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I've noticed an odd phenomenon with an adjustable-focus LED flashlight that I've bought.

If I shine it at the ceiling of my room at the widest possible angle, the walls get noticeably brighter than if I shine it at the ceiling of my room at the narrowest possible angle.
Of course, in both cases, the total light emitted is the same, and so is the center of the lit area.

Shouldn't the walls be lit by the same amount in both case?

Why does the surface area of reflection affect the outcome when the amount of light is the same?

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Think of the rays at the extremities of the cone of light. The angle of incidence on the surface of the ceiling from these rays and so the scattering angles from the surface of the ceiling will be greater that those rays which hit the ceiling at smaller angles (you concentrated cone).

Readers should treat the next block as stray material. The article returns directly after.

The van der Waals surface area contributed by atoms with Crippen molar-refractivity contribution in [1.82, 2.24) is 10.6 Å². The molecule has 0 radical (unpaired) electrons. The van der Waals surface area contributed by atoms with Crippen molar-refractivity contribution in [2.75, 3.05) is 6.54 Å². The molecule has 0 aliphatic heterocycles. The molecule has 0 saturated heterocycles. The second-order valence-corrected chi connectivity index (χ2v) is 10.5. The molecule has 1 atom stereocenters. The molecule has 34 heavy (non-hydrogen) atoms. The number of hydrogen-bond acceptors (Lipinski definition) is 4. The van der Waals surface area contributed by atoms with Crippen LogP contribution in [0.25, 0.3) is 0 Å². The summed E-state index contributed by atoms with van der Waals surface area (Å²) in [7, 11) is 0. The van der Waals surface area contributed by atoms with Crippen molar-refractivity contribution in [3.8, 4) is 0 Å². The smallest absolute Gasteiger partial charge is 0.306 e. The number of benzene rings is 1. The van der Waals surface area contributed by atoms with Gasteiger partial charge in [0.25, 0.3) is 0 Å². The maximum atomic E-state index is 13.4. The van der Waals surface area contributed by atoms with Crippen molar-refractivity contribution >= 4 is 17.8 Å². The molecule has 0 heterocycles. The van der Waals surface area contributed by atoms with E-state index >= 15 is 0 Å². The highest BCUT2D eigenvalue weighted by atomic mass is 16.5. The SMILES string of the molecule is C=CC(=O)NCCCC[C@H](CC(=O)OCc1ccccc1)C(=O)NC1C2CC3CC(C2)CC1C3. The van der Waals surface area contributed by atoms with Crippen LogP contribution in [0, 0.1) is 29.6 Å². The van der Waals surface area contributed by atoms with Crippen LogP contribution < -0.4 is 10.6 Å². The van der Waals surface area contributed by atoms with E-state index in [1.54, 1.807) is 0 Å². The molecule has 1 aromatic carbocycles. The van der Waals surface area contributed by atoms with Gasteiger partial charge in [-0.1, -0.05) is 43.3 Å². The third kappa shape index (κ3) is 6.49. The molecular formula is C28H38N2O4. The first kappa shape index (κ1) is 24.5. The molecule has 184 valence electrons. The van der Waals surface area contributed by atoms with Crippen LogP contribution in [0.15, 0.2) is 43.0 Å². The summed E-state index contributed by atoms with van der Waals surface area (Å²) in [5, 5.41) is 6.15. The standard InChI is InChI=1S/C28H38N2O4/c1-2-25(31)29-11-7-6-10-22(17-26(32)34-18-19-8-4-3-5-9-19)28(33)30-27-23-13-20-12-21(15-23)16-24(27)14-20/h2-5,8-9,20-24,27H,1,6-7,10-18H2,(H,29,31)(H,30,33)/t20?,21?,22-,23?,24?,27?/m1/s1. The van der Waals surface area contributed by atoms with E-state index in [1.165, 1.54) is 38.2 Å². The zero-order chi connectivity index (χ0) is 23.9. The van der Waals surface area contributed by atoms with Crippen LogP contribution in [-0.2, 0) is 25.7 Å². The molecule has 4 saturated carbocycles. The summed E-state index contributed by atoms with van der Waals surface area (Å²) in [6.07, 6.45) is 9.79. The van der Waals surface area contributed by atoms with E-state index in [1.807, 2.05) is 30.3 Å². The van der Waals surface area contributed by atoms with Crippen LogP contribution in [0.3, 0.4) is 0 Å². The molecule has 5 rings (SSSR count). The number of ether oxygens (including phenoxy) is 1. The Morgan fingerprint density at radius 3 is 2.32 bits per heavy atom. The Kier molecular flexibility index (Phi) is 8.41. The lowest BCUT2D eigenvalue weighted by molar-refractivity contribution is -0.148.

So there will be more light heading towards the walls with your wide angle beam.
As a test of my suggestion look down and see what happens to the floor?

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What you are observing is the apparent total brightness reported to you via the optical sensing portion of your brain. A lot of things go into that subjective feeling: how wide your iris opens, how many rods/cones in the retina are stimulated, and what the relative peak and minimum intensities are in your field of view. If you in fact used a calibrated light meter, you would find, with some difficulty (need to measure at all angles looking at all wall points) that the total reflected radiance is the same.

So by and large what you're reacting to is the total amount of wall area that is illuminated, rather than the actual level of ilumination at any given point.

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